* Bund futures recoup most of last week’s losses
* Other higher-rated euro zone bonds also rally
* Spain, Italy yields hold around eight-year lows
* ECB’s Thursday meeting eyed; no policy move expected
By Emelia Sithole-Matarise
LONDON, March 3 (Reuters) - Top-rated euro zone bonds surged on Monday as the threat of war between Russia and Ukraine sent investors scrambling for safe haven assets.
President Vladimir Putin declared at the weekend that Moscow had the right to invade its neighbour to protect Russian citizens and interests there after the ouster last week of a pro-Russian president, ratcheting up geopolitical tensions.
Ukraine said Putin’s move amounted to a declaration of war and Western countries have warned they could slap sanctions on Russia, the world’s biggest oil producer, if it resorts to military force in Ukraine.
German Bund futures jumped 87 ticks to 145.25, driving cash 10-year yields down 7 basis points to 1.56 percent . Dutch, French, Austrian, Finnish and Belgian yields were 5-6 bps lower.
The moves in Bunds mirrored a rally in U.S. Treasuries that drove benchmark U.S. yields to a one-month low of around 1.59 percent in Asian trade as the geopolitical tensions rocked equity markets.
“The market is in uncharted territory regarding the situation between Ukraine and Russia ... and with no past reference ... volatility is increasing, therefore we have flight-to-quality which is benefiting core markets,” said Patrick Jacq, a strategist at BNP Paribas.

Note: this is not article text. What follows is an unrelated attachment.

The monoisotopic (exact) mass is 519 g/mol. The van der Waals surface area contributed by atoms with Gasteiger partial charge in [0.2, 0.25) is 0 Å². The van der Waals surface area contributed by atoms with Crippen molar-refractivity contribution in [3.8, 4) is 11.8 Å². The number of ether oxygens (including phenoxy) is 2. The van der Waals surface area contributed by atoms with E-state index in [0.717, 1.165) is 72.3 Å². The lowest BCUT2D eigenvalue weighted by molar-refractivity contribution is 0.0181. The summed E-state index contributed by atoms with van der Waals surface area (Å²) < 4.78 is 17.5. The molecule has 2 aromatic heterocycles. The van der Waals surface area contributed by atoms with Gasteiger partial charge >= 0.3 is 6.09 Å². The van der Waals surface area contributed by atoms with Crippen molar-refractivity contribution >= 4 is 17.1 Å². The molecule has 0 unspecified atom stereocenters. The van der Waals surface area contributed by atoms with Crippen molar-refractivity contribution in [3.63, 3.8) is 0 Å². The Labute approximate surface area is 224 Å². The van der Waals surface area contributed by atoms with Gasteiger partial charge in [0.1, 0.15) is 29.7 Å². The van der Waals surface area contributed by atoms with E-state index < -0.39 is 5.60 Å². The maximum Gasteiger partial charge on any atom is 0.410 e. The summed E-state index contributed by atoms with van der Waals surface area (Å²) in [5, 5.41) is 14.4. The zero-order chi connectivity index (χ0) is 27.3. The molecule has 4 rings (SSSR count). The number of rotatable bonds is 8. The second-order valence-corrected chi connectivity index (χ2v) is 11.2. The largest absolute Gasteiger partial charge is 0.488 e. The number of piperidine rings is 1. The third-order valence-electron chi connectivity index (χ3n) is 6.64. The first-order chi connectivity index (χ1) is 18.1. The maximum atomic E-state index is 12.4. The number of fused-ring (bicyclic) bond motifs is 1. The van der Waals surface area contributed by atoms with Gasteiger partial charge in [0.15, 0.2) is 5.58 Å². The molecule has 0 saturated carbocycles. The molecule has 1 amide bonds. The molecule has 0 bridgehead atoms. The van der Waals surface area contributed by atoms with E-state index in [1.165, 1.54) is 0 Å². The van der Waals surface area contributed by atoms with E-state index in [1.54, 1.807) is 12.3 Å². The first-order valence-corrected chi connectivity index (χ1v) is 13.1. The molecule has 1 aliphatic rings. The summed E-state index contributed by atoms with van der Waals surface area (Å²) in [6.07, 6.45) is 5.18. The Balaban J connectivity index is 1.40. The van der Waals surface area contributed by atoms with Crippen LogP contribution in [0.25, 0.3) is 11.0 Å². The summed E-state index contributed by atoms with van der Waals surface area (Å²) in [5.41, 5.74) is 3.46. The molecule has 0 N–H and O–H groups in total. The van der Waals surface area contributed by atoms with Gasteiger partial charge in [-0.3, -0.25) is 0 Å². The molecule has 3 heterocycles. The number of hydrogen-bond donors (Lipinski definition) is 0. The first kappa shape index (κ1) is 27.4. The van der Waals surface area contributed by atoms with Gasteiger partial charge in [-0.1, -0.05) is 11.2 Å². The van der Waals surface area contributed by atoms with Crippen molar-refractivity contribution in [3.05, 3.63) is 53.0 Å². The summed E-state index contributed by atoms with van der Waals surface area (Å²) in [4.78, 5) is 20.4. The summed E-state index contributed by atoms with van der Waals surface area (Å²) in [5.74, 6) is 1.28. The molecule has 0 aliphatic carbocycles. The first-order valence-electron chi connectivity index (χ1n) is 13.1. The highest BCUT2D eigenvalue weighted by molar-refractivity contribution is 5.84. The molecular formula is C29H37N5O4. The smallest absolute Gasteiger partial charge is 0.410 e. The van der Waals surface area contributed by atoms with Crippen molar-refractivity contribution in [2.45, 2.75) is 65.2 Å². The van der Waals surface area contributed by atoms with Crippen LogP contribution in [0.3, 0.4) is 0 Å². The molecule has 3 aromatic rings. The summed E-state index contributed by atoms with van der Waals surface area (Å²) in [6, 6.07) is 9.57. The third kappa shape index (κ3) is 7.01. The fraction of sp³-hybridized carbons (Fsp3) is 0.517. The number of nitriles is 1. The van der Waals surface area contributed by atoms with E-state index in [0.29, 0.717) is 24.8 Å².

Lower-risk euro zone bonds reversed last week’s losses, which were triggered by an above-forecast euro zone inflation reading that somewhat cooled bets that the European Central Bank would ease monetary policy this week.
Inflation nevertheless remains in the bank’s “danger zone” below 1 percent, a level that could threaten economic recovery in the euro zone, and way off its target level of just below but close to 2 percent.
While the inflation data is expected to stay the ECB’s hand at Thursday’s meeting, money markets expect it to loosen policy later this year if price pressures remain weak as forecast.
Peripheral euro zone bonds, which have benefited from the ECB’s low interest rates, improved outlooks on their creditworthiness, and to some extent from persistent ructions in emerging markets, were steady to a touch firmer.
This is a sharp contrast to just a year ago when lower-rated euro zone bonds were vulnerable to a sell-off whenever investors’ appetite for riskier assets soured.
Spanish 10-year yields were pinned around eight-year lows at 3.51 percent while Italian equivalents were 1 basis point lower at 3.47 percent, also close to eight-year lows hit last week.
“It looks like now Spain and Italy are also treated as a safe pick-up in a way. It’s very positive that even in such a pronounced risk-off environment with Bunds rallying, peripherals are holding their ground, which is quite remarkable when you think back to prior episodes of the debt crisis,” said Michael Leister, a senior strategist at Commerzbank.
“Fundamentals have really improved and growth has picked up. The overriding theme is investors believe in the ECB’s policies and they are desperate for a yield pick-up so even in this environment it’s a tough trade to short these bonds.”